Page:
Thursday, September 24, 2015

Outlaw automakers need to be reined in, execs need to go to prison

According to the NYT:
"Long before Volkswagen admitted to cheating on emissions tests for millions of cars worldwide, the automobile industry, Volkswagen included, had a well-known record of sidestepping regulation and even duping regulators. . . The universe of automotive scandals has been a broad and often tragic one, including Ford’s 1978 recalls of 1.5 million Pintos after evidence emerged that its gas tanks were prone to catch fire during impacts. The Chrysler Corporation was indicted in 1987 on charges of disconnecting the odometers of 60,000 cars used by executives and then selling them as new. The Ford-Firestone scandal that started in the late 1990s was linked to 271 deaths. And more than 23 million cars have been recalled by 11 automakers over airbags made by Takata that could violently rupture in an accident. . .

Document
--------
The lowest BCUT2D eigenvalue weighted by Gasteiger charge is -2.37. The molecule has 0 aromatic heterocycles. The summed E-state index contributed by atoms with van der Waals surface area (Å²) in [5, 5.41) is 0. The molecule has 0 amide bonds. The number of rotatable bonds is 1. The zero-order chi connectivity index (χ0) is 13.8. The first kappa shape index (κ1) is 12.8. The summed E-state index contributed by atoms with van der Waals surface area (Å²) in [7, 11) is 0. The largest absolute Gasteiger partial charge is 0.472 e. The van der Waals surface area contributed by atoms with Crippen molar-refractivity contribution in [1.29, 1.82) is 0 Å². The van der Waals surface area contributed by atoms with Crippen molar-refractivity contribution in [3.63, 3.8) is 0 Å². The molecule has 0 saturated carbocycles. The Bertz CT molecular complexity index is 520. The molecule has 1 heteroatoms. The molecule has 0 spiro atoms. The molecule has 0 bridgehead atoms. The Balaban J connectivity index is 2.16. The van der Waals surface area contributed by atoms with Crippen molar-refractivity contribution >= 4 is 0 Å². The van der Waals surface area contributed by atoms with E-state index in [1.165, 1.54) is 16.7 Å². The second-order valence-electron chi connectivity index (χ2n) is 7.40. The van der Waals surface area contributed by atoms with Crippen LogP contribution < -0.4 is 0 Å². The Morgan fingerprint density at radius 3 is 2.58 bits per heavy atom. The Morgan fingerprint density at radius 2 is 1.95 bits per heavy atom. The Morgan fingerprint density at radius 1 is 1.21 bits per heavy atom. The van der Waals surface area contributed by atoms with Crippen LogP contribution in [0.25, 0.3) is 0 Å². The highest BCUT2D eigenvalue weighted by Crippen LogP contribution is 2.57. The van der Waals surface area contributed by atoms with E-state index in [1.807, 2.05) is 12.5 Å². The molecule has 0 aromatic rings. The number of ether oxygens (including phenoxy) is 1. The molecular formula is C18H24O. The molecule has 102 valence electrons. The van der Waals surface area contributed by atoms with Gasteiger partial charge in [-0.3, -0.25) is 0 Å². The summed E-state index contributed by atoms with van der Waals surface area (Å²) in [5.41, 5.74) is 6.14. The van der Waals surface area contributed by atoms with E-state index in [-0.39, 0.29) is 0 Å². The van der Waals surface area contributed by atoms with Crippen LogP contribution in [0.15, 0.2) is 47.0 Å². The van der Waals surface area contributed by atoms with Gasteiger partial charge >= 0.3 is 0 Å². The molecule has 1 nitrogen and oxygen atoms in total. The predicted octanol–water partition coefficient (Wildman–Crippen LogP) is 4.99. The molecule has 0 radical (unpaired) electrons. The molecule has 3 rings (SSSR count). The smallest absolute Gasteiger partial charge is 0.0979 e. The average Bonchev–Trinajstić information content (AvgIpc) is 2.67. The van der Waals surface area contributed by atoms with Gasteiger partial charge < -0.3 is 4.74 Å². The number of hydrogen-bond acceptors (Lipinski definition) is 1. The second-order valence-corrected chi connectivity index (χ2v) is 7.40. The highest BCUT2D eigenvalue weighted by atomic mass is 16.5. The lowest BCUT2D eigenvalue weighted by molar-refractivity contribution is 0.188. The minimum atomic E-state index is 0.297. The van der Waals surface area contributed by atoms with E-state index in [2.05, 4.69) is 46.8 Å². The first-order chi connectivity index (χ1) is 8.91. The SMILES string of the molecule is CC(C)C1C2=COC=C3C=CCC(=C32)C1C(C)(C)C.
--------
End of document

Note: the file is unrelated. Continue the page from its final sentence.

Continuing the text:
No matter the offense, penalties have often been fleeting. Executives are not jailed; fines are manageable.
In the United States, automakers’ lobbying has ensured that the statute giving powers to the National Highway Traffic Safety Administration “has no specific criminal penalty for selling defective or noncompliant vehicles,” says Joan Claybrook, a former administrator of the agency and a longtime advocate of auto safety. There are no criminal penalties under laws applying to the E.P.A. for violations of motor vehicle clean air rules, though there is a division of the Justice Department devoted to violations of environmental law.
“I don’t see them changing this behavior unless criminal penalties are enacted into law that allow the prosecutor to put the executives in jail,” Ms. Claybrook said."

This article provides lots of detail on automaker misconduct.

No comments:

Post a Comment